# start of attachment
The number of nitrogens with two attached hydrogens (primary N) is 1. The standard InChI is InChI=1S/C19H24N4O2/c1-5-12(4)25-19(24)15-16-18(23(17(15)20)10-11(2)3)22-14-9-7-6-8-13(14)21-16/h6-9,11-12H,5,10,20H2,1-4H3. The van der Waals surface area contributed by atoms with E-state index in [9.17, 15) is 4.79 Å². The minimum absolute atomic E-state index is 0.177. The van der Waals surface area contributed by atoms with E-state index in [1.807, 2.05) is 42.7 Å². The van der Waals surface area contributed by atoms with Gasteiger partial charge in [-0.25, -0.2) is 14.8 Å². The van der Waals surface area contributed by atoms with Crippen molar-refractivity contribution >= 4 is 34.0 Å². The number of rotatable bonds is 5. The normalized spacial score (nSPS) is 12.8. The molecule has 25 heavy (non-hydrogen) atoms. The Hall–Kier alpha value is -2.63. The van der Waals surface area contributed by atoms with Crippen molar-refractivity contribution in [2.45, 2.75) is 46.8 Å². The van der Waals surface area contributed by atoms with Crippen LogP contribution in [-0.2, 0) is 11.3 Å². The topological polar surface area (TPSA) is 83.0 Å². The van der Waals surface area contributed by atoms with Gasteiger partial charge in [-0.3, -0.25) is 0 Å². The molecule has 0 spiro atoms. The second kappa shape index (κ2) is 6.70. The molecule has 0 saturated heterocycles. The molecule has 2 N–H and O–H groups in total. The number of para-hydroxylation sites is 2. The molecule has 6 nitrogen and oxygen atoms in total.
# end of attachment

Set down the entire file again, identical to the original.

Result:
The number of nitrogens with two attached hydrogens (primary N) is 1. The standard InChI is InChI=1S/C19H24N4O2/c1-5-12(4)25-19(24)15-16-18(23(17(15)20)10-11(2)3)22-14-9-7-6-8-13(14)21-16/h6-9,11-12H,5,10,20H2,1-4H3. The van der Waals surface area contributed by atoms with E-state index in [9.17, 15) is 4.79 Å². The minimum absolute atomic E-state index is 0.177. The van der Waals surface area contributed by atoms with E-state index in [1.807, 2.05) is 42.7 Å². The van der Waals surface area contributed by atoms with Gasteiger partial charge in [-0.25, -0.2) is 14.8 Å². The van der Waals surface area contributed by atoms with Crippen molar-refractivity contribution >= 4 is 34.0 Å². The number of rotatable bonds is 5. The normalized spacial score (nSPS) is 12.8. The molecule has 25 heavy (non-hydrogen) atoms. The Hall–Kier alpha value is -2.63. The van der Waals surface area contributed by atoms with Crippen molar-refractivity contribution in [2.45, 2.75) is 46.8 Å². The van der Waals surface area contributed by atoms with Crippen LogP contribution in [-0.2, 0) is 11.3 Å². The topological polar surface area (TPSA) is 83.0 Å². The van der Waals surface area contributed by atoms with Gasteiger partial charge in [-0.3, -0.25) is 0 Å². The molecule has 0 spiro atoms. The second kappa shape index (κ2) is 6.70. The molecule has 0 saturated heterocycles. The molecule has 2 N–H and O–H groups in total. The number of para-hydroxylation sites is 2. The molecule has 6 nitrogen and oxygen atoms in total.